Jekyll and Mr. Hyde, Jekyll’s id is Mr. Hyde. As stated in an outside source, “A study in dualism: The strange case of Dr. Jekyll and Mr. Hyde,” “Mr. Hyde would seem easily recognizable as the id, seeking instant gratification, having an aggressive instinct, and having no moral or social mores that need be followed,” (Singh and Chakrabarti 13). Mr. Hyde as seen multiple times throughout the novel, expresses one of the components of the id mentioned in the quotation. One example showing how he lives by no morals or values is when he kill Sir Danvers Carew. Hyde beat him to death out of impulse when he passed him late at night on the street. This murder also represents how Mr. Hyde shows aggression. Instant gratification is seen towards the end of the novel. In chapter 10 Jekyll says “My devil had been long caged, he came out roaring,” (Stevenson 92). Hyde could not withhold being repressed anymore and breaks out without Dr. Jekyll’s potion. He does this because he is looking for pleasure. This relates to Freud’s pleasure principle where it is Hyde’s instinct to transform to be
In order to make his point more believable, it is important that Jekyll includes a back story explaining exactly why he created Hyde to begin with. Jekyll is an intelligent, well-respected man in his community with large sums of money, yet he turns himself into Hyde, who is hated by nearly everyone upon first-glance. While this is a confusing state of events, Jekyll gives a historical precedent to facilitate his explanation. In the opening of his letter, Jekyll gives an in-depth description of the pressures he faced being born “to a large fortune, endowed besides with excellent parts, inclined by nature to industry, fond of the respect of the wise and good among my fellow men, and thus, as might have been supposed.” (47). Being born into wealth and respect gave Jekyll no chance to escape societal pressures, which were exceptionally high during the Victorian Era. Jekyll continues by asserting that he “found it hard to reconcile with [his] imperious desire to carry [his] head high and wear a more than commonly grave countenance before the public. Hence it came about that [he] concealed [his] pleasures.” (48). Jekyll’s conflict between societies expectations and what he really wants to do leads him to find a solution: Hyde. When Jekyll first turns into Hyde, he is in awe because he
Despite saying this Jekyll still succumbs to his Id and Hyde is drawn out again. Jekyll knows of the evil that comes out when he transforms into Hyde. Jekyll says “This, as I take it, was because all human beings, as we meet them are commingled out of good and evil: and Edward Hyde alone in the ranks of mankind, was pure evil”(Stevenson 108). Here Jekyll clearly states that he knows Hyde is evil yet he still cannot overpower his Id and then his Superego is overcome. By turning into Hyde, Jekyll feels free and can do whatever he wants without the slightest hesitation. Following his innate desires Hyde murders Sir Danvers Carew and tramples a young girl. These actions are done through the Id and even though Jekyll is civilized law abiding man once the Id has taken over and he transforms into Hyde, his dark side is unleashed. Dr. Jekyll and Mr. Hyde are but one; one body but two conflicting characters, the good and evil.
The novel Dr. Jekyll and Mr. Hyde, by Robert Louis Stevenson, was written revolving around two main characters, Dr. Henry Jekyll, and Mr. Edward Hyde. The story is about a doctor who experiments with ways to liberate his darker side, but the experiment allows that dark side to come out and take over his body. Dr. Jekyll and Mr. Hyde are clearly two different personalities because of their physical, mental, and moral differences.
Lanyon’s description of Hyde is that he is something abnormal. Everyone gets a sense of unease upon seeing him. He seems so unnatural and like the creature in Frankenstein, he cannot fit into the society. By this creation of a counterpart, the unacceptable Hyde, he allows him be a part of the society. Hyde cannot be accepted as a human being, so Jekyll betrays his community. The consequences are devastating. Jekyll becomes isolated with his counterpart and he is unable to rid himself of Hyde. Much like Victor Frankenstein, Jekyll pays with his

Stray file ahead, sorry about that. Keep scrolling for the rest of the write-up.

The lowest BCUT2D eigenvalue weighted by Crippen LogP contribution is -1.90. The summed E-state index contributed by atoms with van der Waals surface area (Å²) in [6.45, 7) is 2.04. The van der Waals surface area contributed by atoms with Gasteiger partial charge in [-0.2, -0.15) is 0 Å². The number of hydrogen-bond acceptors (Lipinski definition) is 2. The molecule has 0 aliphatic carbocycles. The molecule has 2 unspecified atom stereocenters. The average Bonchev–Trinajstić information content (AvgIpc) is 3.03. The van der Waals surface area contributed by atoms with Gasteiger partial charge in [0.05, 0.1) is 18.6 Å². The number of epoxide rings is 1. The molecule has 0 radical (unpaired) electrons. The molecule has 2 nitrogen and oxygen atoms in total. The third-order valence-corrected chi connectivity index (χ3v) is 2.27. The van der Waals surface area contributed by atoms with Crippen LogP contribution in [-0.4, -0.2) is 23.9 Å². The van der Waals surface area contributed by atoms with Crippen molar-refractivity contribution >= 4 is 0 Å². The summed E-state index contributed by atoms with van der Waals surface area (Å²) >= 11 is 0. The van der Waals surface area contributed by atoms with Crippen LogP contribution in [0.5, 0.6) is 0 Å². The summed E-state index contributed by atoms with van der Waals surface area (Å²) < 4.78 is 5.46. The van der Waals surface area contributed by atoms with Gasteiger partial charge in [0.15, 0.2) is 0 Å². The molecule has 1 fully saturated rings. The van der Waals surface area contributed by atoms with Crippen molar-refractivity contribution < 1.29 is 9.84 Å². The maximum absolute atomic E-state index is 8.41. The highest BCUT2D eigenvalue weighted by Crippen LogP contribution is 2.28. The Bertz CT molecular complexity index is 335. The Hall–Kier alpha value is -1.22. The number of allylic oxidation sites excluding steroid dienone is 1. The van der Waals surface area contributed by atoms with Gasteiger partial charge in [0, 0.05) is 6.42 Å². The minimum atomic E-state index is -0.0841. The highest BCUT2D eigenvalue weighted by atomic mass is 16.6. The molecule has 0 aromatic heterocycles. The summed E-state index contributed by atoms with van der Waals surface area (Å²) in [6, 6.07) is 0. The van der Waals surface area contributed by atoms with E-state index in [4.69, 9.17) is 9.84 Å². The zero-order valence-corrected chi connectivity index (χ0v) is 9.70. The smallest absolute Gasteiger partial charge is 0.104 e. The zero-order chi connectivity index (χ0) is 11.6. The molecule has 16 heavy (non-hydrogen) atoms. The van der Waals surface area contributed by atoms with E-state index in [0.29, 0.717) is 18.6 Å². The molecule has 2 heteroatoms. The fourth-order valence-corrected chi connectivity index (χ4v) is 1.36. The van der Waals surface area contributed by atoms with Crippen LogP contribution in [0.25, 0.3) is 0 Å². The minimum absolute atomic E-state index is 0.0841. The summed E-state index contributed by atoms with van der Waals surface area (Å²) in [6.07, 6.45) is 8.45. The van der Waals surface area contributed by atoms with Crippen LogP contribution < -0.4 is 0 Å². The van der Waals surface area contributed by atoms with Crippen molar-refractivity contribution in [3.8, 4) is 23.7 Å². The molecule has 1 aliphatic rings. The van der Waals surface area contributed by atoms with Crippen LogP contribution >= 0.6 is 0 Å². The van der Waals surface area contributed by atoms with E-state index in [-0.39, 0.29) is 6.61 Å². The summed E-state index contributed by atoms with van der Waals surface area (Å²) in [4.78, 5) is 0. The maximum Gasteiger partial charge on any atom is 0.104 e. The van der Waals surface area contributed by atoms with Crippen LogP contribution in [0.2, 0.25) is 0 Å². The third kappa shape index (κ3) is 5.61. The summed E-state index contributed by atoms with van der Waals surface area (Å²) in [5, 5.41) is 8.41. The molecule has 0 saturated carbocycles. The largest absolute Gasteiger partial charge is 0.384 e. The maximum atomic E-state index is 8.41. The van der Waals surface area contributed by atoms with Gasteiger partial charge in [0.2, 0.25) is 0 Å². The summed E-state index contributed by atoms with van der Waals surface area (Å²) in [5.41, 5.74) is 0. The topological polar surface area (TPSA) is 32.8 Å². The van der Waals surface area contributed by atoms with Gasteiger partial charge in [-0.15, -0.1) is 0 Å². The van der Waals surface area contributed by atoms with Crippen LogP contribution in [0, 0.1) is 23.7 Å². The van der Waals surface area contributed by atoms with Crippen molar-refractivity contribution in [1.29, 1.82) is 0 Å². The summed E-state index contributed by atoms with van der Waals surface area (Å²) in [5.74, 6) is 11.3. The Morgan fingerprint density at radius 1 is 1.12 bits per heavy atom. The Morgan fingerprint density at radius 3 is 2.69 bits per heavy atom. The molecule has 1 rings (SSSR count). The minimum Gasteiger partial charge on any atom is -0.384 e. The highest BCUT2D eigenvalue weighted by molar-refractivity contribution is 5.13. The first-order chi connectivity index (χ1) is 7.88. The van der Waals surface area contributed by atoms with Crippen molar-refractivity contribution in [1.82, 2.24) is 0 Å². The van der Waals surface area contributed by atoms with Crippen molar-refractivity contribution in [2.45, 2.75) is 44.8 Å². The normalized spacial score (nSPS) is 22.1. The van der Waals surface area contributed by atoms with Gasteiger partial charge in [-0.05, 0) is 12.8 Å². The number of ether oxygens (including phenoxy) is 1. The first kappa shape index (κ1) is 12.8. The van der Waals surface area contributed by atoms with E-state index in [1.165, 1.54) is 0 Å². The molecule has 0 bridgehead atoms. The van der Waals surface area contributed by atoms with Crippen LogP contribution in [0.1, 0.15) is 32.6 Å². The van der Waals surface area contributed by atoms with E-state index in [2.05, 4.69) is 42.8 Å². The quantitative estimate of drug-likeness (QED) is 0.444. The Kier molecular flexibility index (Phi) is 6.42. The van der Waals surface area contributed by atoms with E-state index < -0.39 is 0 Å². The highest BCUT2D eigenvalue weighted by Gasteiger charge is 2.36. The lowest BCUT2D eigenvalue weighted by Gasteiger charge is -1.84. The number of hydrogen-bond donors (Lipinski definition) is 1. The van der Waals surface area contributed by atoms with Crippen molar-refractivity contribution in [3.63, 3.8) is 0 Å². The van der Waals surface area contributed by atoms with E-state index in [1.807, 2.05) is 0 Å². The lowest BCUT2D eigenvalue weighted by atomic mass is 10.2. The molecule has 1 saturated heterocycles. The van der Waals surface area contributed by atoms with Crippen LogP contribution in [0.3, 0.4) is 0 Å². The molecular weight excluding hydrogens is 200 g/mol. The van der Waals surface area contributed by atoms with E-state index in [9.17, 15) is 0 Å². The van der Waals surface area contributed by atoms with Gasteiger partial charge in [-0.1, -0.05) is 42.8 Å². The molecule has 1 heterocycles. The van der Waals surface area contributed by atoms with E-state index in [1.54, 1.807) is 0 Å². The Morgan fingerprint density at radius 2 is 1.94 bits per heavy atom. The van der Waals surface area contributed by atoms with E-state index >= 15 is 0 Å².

While student Ryan Vullo claims “that Mr. Hyde commits suicide”, this is entirely wrong. A human brain contains two hemispheres: the left brain and the right brain. Fredric Myers notes that the left brain contains the “sinister” (135) attitude and a “lower degree of evolution” (135) while the right brain contains the “higher quailites of character” (135) such as “self-control” (135) and “has risen from the savage level” (135). With these definitions, it can be concluded that Jekyll inhabits the right brain while Hyde inhabits the left brain. Jekyll, his side of the brain, and body are known as “rational, civilized, European, and highly evolved” (Showalter 1433).
Henry Jekyll, "The Evil", is mean, cold, and a murderer. He is much more bold and confident than Mr. Hyde. His first murder is of a little girl on the street who he calmly tramples over. He shows no remorse what so ever, and doesn't care at all because afterwards he continues down the street. "Well, sir, the two ran into one another naturally enough at the corner; and then came the horrible part of the thing; for the man trampled calmly over the child's body and left her screaming on the ground."(page 337) Dr. Jekyll also wants to get rid of Mr. Hyde, as if he doesn't know they are the same. "I would trust you before any man alive, ay, before myself, if I could make the choice; but indeed t isn't what you fancy; it is not so bad as that; and just put your good heart at rest, I will tell you one thing: the moment I choose I can be rid of Mr. Hyde."(page 349) These words Jekyll says show that he doesn't understand Hyde and himself are the
Imagery plays a key role in the exploration of Dr. Jekyll's double character. Stevenson's use of imagery intensifies the plot and its relationship between good and evil (Rollyson 1863-1864). For example, Hyde is described as "apelike" and "like a monkey" while Dr. Jekyll is portrayed as handsome and elegant with "proper stature" (25-26, 38). This example indicates a "reverse evolutionary process" and confirms Jekyll's disastrous attempt to interfere with the order of nature (Page 763). In general, Hyde is illustrated as animalistic, ugly, and deformed mainly to conjure an evil opinion of this character. However, the physical description may be more than simply symbolic. "During the Victorian era, many believed in physiognomy," which was the belief that one could judge a criminal from his or her physical appearance. Hyde is depicted as a vampire who "feeds on the very life of his victims" (Abbey, et al. 327). ."..[Hyde was] drinking pleasure with bestial avidity from any degree of torture to another, relentless like a man of stone" (33). This vampire image suggests the way in which indulgence of evil eats away man's capacity for goodness. Lastly, Stevenson chose ideal names to suit and describe the personalities or actions of his characters. Just as Hyde hides in Jekyll, "Je kyll" hides in "Jekyll." In French, "Je" means I and "kyll" probably